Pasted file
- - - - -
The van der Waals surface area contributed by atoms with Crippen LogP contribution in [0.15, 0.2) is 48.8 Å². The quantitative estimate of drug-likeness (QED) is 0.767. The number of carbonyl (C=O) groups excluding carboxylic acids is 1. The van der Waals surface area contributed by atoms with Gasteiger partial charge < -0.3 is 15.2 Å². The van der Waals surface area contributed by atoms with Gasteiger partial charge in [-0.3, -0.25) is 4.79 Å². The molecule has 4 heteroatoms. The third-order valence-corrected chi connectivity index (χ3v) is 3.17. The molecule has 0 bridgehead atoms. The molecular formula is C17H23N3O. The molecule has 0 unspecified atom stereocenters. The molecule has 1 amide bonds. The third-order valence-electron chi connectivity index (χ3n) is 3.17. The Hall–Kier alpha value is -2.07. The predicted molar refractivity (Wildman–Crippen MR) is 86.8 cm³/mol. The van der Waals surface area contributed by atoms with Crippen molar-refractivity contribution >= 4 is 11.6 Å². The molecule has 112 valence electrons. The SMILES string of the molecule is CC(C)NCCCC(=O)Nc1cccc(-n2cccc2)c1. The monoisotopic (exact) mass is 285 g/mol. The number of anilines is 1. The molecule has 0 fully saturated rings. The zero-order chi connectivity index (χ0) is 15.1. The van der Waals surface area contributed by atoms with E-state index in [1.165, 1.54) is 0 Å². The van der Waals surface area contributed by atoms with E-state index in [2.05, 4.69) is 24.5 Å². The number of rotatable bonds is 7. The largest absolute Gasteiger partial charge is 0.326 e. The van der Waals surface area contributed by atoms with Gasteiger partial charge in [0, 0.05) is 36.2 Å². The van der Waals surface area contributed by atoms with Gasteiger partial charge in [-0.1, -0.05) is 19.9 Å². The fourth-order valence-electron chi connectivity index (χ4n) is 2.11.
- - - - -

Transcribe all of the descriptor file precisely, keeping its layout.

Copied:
The van der Waals surface area contributed by atoms with Crippen LogP contribution in [0.15, 0.2) is 48.8 Å². The quantitative estimate of drug-likeness (QED) is 0.767. The number of carbonyl (C=O) groups excluding carboxylic acids is 1. The van der Waals surface area contributed by atoms with Gasteiger partial charge < -0.3 is 15.2 Å². The van der Waals surface area contributed by atoms with Gasteiger partial charge in [-0.3, -0.25) is 4.79 Å². The molecule has 4 heteroatoms. The third-order valence-corrected chi connectivity index (χ3v) is 3.17. The molecule has 0 bridgehead atoms. The molecular formula is C17H23N3O. The molecule has 0 unspecified atom stereocenters. The molecule has 1 amide bonds. The third-order valence-electron chi connectivity index (χ3n) is 3.17. The Hall–Kier alpha value is -2.07. The predicted molar refractivity (Wildman–Crippen MR) is 86.8 cm³/mol. The van der Waals surface area contributed by atoms with Crippen molar-refractivity contribution >= 4 is 11.6 Å². The molecule has 112 valence electrons. The SMILES string of the molecule is CC(C)NCCCC(=O)Nc1cccc(-n2cccc2)c1. The monoisotopic (exact) mass is 285 g/mol. The number of anilines is 1. The molecule has 0 fully saturated rings. The zero-order chi connectivity index (χ0) is 15.1. The van der Waals surface area contributed by atoms with E-state index in [1.165, 1.54) is 0 Å². The van der Waals surface area contributed by atoms with E-state index in [2.05, 4.69) is 24.5 Å². The number of rotatable bonds is 7. The largest absolute Gasteiger partial charge is 0.326 e. The van der Waals surface area contributed by atoms with Gasteiger partial charge in [0, 0.05) is 36.2 Å². The van der Waals surface area contributed by atoms with Gasteiger partial charge in [-0.1, -0.05) is 19.9 Å². The fourth-order valence-electron chi connectivity index (χ4n) is 2.11.